The following tables analyze the valuations of U.S., International, and Emerging Markets stocks. For each asset class, we compare the most recent month-end valuation statistic to all valuation statistics for that asset class since 1/1/94.
To identify potentially overvalued or undervalued asset classes, we highlight current readings that fall into the highest or lowest quartiles of readings since 1/94. Current statistics that fall into the highest valued quartile are highlighted in red while readings in the lowest valued quartile are highlighted in green. For dividend yield, a higher percentile ranking indicates a lower valuation.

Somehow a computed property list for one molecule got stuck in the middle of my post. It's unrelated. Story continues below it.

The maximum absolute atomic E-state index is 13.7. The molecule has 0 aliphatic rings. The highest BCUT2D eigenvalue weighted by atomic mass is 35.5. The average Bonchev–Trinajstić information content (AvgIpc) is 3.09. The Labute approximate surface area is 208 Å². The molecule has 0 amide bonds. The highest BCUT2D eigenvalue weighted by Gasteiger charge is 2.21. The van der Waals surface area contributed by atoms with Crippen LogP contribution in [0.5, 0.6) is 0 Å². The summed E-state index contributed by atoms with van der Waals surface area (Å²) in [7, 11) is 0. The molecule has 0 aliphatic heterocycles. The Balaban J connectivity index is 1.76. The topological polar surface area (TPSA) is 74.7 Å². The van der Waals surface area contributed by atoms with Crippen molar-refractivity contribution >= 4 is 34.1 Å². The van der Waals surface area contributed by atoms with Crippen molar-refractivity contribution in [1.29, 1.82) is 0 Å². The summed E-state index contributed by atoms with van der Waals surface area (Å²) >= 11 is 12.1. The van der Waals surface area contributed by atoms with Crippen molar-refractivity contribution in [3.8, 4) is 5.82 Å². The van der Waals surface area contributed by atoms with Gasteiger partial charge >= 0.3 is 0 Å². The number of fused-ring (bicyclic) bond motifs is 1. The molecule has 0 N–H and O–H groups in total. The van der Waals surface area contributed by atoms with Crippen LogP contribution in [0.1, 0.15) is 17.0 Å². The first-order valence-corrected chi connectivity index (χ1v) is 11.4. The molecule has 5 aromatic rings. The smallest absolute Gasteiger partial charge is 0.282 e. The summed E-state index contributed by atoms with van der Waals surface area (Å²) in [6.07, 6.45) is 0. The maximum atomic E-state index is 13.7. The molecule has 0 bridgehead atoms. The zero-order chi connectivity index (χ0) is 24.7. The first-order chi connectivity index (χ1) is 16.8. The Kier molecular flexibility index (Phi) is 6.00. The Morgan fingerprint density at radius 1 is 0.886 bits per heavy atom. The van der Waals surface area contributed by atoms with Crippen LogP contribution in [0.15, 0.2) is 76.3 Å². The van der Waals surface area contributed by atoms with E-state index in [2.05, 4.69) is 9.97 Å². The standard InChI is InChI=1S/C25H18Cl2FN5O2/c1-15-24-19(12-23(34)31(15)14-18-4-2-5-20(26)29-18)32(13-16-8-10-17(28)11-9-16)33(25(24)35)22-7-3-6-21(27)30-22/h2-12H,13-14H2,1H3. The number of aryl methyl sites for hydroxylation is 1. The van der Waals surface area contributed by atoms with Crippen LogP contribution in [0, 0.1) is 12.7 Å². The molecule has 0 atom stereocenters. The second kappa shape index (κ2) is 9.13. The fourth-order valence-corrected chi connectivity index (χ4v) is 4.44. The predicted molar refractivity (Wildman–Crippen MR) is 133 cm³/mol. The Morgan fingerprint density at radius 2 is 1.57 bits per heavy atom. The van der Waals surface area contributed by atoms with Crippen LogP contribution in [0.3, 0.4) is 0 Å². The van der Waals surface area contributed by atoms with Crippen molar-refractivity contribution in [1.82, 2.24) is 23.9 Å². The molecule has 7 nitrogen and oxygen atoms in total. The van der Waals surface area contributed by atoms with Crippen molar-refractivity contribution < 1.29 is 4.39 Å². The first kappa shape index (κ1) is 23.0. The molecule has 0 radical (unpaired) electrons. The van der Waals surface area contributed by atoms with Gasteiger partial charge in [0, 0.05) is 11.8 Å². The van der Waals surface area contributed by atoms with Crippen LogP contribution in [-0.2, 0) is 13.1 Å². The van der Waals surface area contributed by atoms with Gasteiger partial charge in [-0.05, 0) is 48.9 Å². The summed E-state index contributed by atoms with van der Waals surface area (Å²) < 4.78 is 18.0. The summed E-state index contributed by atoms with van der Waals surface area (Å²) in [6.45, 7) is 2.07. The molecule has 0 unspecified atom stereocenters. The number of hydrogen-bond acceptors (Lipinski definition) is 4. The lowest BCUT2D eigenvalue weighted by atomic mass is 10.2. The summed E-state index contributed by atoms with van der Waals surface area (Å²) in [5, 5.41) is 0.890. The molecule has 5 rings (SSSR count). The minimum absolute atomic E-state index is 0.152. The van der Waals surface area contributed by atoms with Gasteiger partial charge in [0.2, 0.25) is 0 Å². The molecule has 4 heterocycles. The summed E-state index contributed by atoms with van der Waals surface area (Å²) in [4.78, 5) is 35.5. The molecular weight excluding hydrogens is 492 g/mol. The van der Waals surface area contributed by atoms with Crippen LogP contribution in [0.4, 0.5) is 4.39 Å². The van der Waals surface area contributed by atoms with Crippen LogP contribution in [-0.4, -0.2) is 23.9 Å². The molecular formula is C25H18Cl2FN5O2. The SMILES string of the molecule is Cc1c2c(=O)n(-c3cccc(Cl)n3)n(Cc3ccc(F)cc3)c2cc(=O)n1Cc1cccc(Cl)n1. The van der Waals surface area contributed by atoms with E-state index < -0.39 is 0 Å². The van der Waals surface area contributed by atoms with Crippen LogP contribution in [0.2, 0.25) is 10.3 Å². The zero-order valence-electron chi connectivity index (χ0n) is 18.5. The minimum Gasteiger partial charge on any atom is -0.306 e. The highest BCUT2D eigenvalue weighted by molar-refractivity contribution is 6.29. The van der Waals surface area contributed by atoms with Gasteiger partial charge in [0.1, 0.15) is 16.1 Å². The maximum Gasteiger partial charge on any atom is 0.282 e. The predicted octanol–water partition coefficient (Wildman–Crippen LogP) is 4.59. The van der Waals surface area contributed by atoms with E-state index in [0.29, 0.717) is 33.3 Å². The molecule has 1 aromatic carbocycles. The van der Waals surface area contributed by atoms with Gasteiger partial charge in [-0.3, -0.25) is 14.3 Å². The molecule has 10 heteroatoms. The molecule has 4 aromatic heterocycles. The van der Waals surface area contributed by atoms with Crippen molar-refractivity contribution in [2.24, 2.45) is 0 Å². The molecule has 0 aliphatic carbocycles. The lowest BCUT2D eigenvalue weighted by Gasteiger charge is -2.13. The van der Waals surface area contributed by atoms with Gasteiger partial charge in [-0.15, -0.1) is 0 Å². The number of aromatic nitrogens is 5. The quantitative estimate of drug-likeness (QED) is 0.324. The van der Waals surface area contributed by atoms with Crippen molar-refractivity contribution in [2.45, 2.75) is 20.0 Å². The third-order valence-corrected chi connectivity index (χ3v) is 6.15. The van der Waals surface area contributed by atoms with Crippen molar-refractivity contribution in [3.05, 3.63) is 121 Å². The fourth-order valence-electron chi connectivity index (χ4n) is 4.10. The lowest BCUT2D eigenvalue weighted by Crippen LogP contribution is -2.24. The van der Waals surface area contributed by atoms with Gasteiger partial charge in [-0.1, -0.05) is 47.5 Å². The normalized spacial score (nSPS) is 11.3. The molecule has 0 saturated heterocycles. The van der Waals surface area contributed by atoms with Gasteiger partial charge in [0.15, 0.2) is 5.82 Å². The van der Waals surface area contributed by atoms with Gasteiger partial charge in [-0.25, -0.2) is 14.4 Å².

Valuations for U.S. and International stocks appear inexpensive on a price-to-earnings basis, relative to other measures of valuation, because profit margins are currently at historic highs. Investors should be cautious in extrapolating current profit levels, because margins have historically been a reliably mean-reverting series. After generating 46% annualized returns over the past three years, emerging markets stocks are now in the 98th percentile of valuations, on a price-to-book value basis, since 1/94.
The second table examines relative valuations by analyzing the spread, or difference, in the valuation statistics of one asset class versus another:
Emerging markets now appear somewhat overvalued compared with both U.S. and foreign developed markets, although emerging markets’ superior economic growth rates and their unprecedented fiscal health suggest that their valuations should be closer to those of developed markets than historically has been the case.